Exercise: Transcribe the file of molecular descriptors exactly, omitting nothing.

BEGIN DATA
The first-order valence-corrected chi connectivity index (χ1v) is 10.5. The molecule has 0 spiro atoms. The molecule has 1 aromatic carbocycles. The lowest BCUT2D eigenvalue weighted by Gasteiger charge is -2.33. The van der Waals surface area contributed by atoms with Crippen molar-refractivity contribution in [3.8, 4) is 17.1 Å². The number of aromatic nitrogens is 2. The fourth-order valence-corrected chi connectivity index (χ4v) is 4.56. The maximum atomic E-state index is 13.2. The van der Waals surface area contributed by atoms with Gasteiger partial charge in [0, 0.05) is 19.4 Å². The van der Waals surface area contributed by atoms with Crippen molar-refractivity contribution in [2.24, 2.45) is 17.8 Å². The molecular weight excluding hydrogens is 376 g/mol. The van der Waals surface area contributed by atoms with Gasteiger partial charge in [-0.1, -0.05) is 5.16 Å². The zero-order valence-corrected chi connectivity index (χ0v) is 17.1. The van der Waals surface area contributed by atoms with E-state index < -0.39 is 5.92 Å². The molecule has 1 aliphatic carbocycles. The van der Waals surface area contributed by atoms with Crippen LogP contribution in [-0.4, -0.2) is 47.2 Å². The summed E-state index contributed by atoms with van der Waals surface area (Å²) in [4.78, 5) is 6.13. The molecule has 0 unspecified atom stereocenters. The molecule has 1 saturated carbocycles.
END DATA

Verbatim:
The first-order valence-corrected chi connectivity index (χ1v) is 10.5. The molecule has 0 spiro atoms. The molecule has 1 aromatic carbocycles. The lowest BCUT2D eigenvalue weighted by Gasteiger charge is -2.33. The van der Waals surface area contributed by atoms with Crippen molar-refractivity contribution in [3.8, 4) is 17.1 Å². The number of aromatic nitrogens is 2. The fourth-order valence-corrected chi connectivity index (χ4v) is 4.56. The maximum atomic E-state index is 13.2. The van der Waals surface area contributed by atoms with Gasteiger partial charge in [0, 0.05) is 19.4 Å². The van der Waals surface area contributed by atoms with Crippen molar-refractivity contribution in [2.24, 2.45) is 17.8 Å². The molecular weight excluding hydrogens is 376 g/mol. The van der Waals surface area contributed by atoms with Gasteiger partial charge in [-0.1, -0.05) is 5.16 Å². The zero-order valence-corrected chi connectivity index (χ0v) is 17.1. The van der Waals surface area contributed by atoms with E-state index < -0.39 is 5.92 Å². The molecule has 1 aliphatic carbocycles. The van der Waals surface area contributed by atoms with Crippen LogP contribution in [-0.4, -0.2) is 47.2 Å². The summed E-state index contributed by atoms with van der Waals surface area (Å²) in [4.78, 5) is 6.13. The molecule has 0 unspecified atom stereocenters. The molecule has 1 saturated carbocycles.